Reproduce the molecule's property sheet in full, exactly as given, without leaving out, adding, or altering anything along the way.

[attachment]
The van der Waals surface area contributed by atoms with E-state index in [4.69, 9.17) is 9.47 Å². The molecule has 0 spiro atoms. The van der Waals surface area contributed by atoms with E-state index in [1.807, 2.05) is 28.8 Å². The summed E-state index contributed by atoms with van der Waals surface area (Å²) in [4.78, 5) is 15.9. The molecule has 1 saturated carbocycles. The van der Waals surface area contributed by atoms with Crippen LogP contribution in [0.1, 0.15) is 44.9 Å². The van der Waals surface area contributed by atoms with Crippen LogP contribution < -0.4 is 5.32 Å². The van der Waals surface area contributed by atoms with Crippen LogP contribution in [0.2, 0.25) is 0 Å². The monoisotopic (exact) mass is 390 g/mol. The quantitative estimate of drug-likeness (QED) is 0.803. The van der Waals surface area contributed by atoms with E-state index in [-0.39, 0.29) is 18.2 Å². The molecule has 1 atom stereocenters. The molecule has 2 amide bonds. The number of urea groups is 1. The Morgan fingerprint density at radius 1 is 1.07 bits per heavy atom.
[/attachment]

The van der Waals surface area contributed by atoms with E-state index in [4.69, 9.17) is 9.47 Å². The molecule has 0 spiro atoms. The van der Waals surface area contributed by atoms with E-state index in [1.807, 2.05) is 28.8 Å². The summed E-state index contributed by atoms with van der Waals surface area (Å²) in [4.78, 5) is 15.9. The molecule has 1 saturated carbocycles. The van der Waals surface area contributed by atoms with Crippen LogP contribution in [0.1, 0.15) is 44.9 Å². The van der Waals surface area contributed by atoms with Crippen LogP contribution < -0.4 is 5.32 Å². The van der Waals surface area contributed by atoms with Crippen LogP contribution in [0.2, 0.25) is 0 Å². The monoisotopic (exact) mass is 390 g/mol. The quantitative estimate of drug-likeness (QED) is 0.803. The van der Waals surface area contributed by atoms with E-state index in [-0.39, 0.29) is 18.2 Å². The molecule has 1 atom stereocenters. The molecule has 2 amide bonds. The number of urea groups is 1. The Morgan fingerprint density at radius 1 is 1.07 bits per heavy atom.